xian-jie_dingWhether OEM constitutes trademark infringement has been an area of controversy in the field of intellectual property for many years. The ongoing debate has arisen recently, mainly focusing on the following three points: a) whether export-related OEM constitutes trademark infringement regulated by the Trademark Law of the PRC; b) whether OEM satisfies the requirement of “prior use” with an ability to prevent others from registering the trademark on the same or identical goods by illegitimate means; c) whether OEM can defend others’ cancellation requests on the grounds that the trademark has not been used for three years consecutively.

With regards to the abovementioned issues, the focus of the argument lies in whether the “brand-post” in OEM is a use of trademark in the sense of Trademark Law. If a) above is not satisfied, b) and c) will be problematic. This article summarizes existing case law and the prevalent literature, and concludes that the current controversy over the use of trademarks shall be weakened, but over the substance of trademark right protection.
Continue Reading Analysis of the use of trademarks in OEM based on the legislative intent of trademark protection

By Alex Zhang and Xuelin Ma   King & Wood Mallesons’ IP Group


By 2015, the Chinese government plans to double the number of patent applications filed with the State Intellectual Property Office (“SIPO”), such that applications will increase from 1 million in 2010 to 2 million per year.[i]  According to SIPO’s “National Patent Development Strategy (2011-2020)” (the “Patent Strategy”), “China will rank among the top two in the world in terms of the annual number of patents for inventions.”[ii]  The Chinese government also expects that “the number of overseas patent applications filed by Chinese entities and individuals will double.”[iii]  However, this ambitious plan cannot relieve concerns about the quality of Chinese innovation.  The basis for these concerns is that “the vast majority of these applications are for utility model patents that merely undergo a preliminary examination for formalities rather than substance—a concept that does not exist in the US.”[iv]  According to a Shanghai-based patent attorney quoted by the Economist: “Patents are easy to file but gems are hard to find in a mountain of junk.”[v]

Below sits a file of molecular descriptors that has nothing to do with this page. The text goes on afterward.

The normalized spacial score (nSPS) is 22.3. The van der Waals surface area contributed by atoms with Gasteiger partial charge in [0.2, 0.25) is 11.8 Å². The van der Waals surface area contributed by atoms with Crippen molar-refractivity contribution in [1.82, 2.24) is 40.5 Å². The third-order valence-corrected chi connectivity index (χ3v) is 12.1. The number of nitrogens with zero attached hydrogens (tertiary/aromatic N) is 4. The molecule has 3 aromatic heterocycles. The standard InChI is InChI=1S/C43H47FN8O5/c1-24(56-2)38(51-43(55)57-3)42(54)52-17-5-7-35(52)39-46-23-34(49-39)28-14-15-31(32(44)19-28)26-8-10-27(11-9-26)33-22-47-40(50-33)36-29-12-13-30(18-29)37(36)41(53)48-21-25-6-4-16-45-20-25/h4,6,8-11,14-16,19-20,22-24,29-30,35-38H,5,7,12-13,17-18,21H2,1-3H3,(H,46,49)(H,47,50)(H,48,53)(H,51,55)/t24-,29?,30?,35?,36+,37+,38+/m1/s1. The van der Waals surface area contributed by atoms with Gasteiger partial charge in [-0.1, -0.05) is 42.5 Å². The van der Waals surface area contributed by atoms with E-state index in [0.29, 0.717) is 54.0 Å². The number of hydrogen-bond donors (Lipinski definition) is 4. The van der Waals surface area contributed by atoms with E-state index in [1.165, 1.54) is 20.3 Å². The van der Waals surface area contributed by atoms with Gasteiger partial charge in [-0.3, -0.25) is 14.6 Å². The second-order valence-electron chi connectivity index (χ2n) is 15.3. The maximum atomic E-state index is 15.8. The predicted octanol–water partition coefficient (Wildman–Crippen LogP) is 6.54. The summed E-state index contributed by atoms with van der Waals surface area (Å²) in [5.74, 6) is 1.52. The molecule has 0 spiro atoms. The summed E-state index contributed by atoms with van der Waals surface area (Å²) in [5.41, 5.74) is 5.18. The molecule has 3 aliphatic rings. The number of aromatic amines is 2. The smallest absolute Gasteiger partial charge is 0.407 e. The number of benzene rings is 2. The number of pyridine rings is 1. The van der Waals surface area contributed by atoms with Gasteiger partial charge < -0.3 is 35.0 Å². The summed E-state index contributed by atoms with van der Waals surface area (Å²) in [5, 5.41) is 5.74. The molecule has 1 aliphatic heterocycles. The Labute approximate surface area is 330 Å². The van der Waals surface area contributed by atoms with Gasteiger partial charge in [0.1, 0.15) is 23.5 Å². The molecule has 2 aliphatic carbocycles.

Continue Reading Recent Proposed Amendments to China’s Patent Law: Will it help to improve the enforceability of patents in China?

By King & Wood Mallesons’ Healthcare Group

In April 2013, the Supreme People’s Court (“SPC”) issued the“Supreme People’s Court’s Annual Report of Intellectual Property Cases”, in which the SPC included 34 typical intellectual property and competition cases from 2012 and summed up 37 issues of application of law with universal significance. In this regard, we made a summary of the patent cases related to the pharmaceutical industry in the report, for the purpose of assisting pharmaceutical enterprises in drafting patent applications.
Continue Reading Insights on Drafting Pharmaceutical Patents from the “Supreme People’s Court’s Annual Report of Intellectual Property Cases”

By Zeng Xianwu King & Wood’s Foreign Direct Investment (FDI) Group

Since the reform and opening-up policy was introduced in 1978, especially in the past ten (10) years, the People’s Republic of China (the "PRC" or "China") has undergone significant changes.  China is a growth engine for the worldwide economy, fueling global expansion via higher output and trading relationships with other nations as well as greater contributions from domestic consumption.  Over last nine (9) months of 2011, China has already attracted contractual inbound foreign direct investment of USD177.8 billion.  Notwithstanding China’s status as one of the world’s largest economies, and the massive amounts of foreign money invested in China, the basic laws and rules in China governing foreign investment seems mysterious for those who want to invest in China or are accustomed to laws of their countries.

Continue Reading Overview of Doing Business in China

By Xu Jing King & Wood’s IP Litigation Group


On April 20, 2011, the Supreme People’s Court of the People’s Republic of China (the “SPC”) promulgated the Annual Report on Intellectual Property Cases (2010) (the “Annual Report”), which comprises the SPC’s 43 pieces of brief comments on 36 IP cases adjudicated by the same court in 2010. Based upon the nature of the disputes, the Annual Report is categorized into seven main categories, including: (1) Patent Cases, (2) Copyright Cases, (3) Trademark Cases, (4) Unfair Competition Cases, (5) IP Related Contract Cases, (6) IP Infringement Liability, and (7) IP Litigation Evidence and Procedures.

Continue Reading IP Report: Another Year Wiser